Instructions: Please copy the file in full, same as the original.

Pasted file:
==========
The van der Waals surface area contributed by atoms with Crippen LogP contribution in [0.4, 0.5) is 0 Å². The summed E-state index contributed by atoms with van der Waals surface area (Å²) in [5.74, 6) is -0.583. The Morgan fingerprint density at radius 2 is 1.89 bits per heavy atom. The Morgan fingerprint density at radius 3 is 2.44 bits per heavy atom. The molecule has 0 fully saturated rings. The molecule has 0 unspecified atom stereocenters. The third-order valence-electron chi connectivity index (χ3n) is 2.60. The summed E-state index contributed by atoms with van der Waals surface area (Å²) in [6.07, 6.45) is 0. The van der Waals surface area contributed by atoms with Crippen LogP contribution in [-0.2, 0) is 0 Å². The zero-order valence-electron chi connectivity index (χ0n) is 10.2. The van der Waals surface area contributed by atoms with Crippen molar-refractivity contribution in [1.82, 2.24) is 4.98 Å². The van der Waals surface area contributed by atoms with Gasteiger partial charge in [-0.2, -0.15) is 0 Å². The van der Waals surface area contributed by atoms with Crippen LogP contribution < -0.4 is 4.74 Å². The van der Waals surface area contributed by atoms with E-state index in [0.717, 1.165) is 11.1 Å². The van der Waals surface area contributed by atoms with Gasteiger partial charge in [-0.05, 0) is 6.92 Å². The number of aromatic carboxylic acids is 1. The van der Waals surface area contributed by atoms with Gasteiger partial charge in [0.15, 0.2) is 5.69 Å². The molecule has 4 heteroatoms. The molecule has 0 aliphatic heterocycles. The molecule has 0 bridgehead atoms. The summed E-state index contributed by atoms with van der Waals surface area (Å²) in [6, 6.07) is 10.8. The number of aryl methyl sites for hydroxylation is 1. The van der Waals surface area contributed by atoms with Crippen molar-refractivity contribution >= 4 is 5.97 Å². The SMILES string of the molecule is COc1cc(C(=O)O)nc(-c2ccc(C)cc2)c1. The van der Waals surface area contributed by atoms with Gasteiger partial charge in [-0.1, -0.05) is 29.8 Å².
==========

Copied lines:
The van der Waals surface area contributed by atoms with Crippen LogP contribution in [0.4, 0.5) is 0 Å². The summed E-state index contributed by atoms with van der Waals surface area (Å²) in [5.74, 6) is -0.583. The Morgan fingerprint density at radius 2 is 1.89 bits per heavy atom. The Morgan fingerprint density at radius 3 is 2.44 bits per heavy atom. The molecule has 0 fully saturated rings. The molecule has 0 unspecified atom stereocenters. The third-order valence-electron chi connectivity index (χ3n) is 2.60. The summed E-state index contributed by atoms with van der Waals surface area (Å²) in [6.07, 6.45) is 0. The van der Waals surface area contributed by atoms with Crippen LogP contribution in [-0.2, 0) is 0 Å². The zero-order valence-electron chi connectivity index (χ0n) is 10.2. The van der Waals surface area contributed by atoms with Crippen molar-refractivity contribution in [1.82, 2.24) is 4.98 Å². The van der Waals surface area contributed by atoms with Gasteiger partial charge in [-0.2, -0.15) is 0 Å². The van der Waals surface area contributed by atoms with Crippen LogP contribution < -0.4 is 4.74 Å². The van der Waals surface area contributed by atoms with E-state index in [0.717, 1.165) is 11.1 Å². The van der Waals surface area contributed by atoms with Gasteiger partial charge in [-0.05, 0) is 6.92 Å². The number of aromatic carboxylic acids is 1. The van der Waals surface area contributed by atoms with Gasteiger partial charge in [0.15, 0.2) is 5.69 Å². The molecule has 4 heteroatoms. The molecule has 0 aliphatic heterocycles. The molecule has 0 bridgehead atoms. The summed E-state index contributed by atoms with van der Waals surface area (Å²) in [6, 6.07) is 10.8. The number of aryl methyl sites for hydroxylation is 1. The van der Waals surface area contributed by atoms with Crippen molar-refractivity contribution >= 4 is 5.97 Å². The SMILES string of the molecule is COc1cc(C(=O)O)nc(-c2ccc(C)cc2)c1. The van der Waals surface area contributed by atoms with Gasteiger partial charge in [-0.1, -0.05) is 29.8 Å².